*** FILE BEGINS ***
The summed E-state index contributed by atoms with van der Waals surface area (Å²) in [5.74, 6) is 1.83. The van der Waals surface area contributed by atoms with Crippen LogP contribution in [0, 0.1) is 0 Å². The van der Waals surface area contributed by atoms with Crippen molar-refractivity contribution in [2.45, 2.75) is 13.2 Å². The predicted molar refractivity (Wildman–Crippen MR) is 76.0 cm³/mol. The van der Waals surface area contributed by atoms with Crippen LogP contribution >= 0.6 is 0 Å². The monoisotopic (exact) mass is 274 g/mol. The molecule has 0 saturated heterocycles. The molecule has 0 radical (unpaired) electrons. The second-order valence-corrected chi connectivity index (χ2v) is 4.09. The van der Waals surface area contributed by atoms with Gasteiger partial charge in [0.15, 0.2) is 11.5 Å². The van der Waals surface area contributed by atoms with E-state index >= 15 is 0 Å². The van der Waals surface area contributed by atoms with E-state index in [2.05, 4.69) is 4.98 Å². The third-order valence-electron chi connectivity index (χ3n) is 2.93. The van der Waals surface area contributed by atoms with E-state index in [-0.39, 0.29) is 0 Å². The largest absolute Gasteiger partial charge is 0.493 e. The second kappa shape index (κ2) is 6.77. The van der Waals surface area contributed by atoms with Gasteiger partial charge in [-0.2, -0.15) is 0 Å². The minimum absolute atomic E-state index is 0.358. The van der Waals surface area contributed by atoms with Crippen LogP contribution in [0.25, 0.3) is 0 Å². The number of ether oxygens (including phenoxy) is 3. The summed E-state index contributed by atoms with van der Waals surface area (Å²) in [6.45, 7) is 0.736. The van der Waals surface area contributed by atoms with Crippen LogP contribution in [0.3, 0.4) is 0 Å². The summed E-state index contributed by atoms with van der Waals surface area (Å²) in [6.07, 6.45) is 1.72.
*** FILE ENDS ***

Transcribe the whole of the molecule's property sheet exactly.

The summed E-state index contributed by atoms with van der Waals surface area (Å²) in [5.74, 6) is 1.83. The van der Waals surface area contributed by atoms with Crippen LogP contribution in [0, 0.1) is 0 Å². The van der Waals surface area contributed by atoms with Crippen molar-refractivity contribution in [2.45, 2.75) is 13.2 Å². The predicted molar refractivity (Wildman–Crippen MR) is 76.0 cm³/mol. The van der Waals surface area contributed by atoms with Crippen LogP contribution >= 0.6 is 0 Å². The monoisotopic (exact) mass is 274 g/mol. The molecule has 0 saturated heterocycles. The molecule has 0 radical (unpaired) electrons. The second-order valence-corrected chi connectivity index (χ2v) is 4.09. The van der Waals surface area contributed by atoms with Gasteiger partial charge in [0.15, 0.2) is 11.5 Å². The van der Waals surface area contributed by atoms with E-state index >= 15 is 0 Å². The van der Waals surface area contributed by atoms with E-state index in [2.05, 4.69) is 4.98 Å². The third-order valence-electron chi connectivity index (χ3n) is 2.93. The van der Waals surface area contributed by atoms with E-state index in [-0.39, 0.29) is 0 Å². The largest absolute Gasteiger partial charge is 0.493 e. The second kappa shape index (κ2) is 6.77. The van der Waals surface area contributed by atoms with Gasteiger partial charge in [-0.2, -0.15) is 0 Å². The minimum absolute atomic E-state index is 0.358. The van der Waals surface area contributed by atoms with Crippen LogP contribution in [0.25, 0.3) is 0 Å². The number of ether oxygens (including phenoxy) is 3. The summed E-state index contributed by atoms with van der Waals surface area (Å²) in [6.45, 7) is 0.736. The van der Waals surface area contributed by atoms with Crippen LogP contribution in [0.3, 0.4) is 0 Å². The summed E-state index contributed by atoms with van der Waals surface area (Å²) in [6.07, 6.45) is 1.72.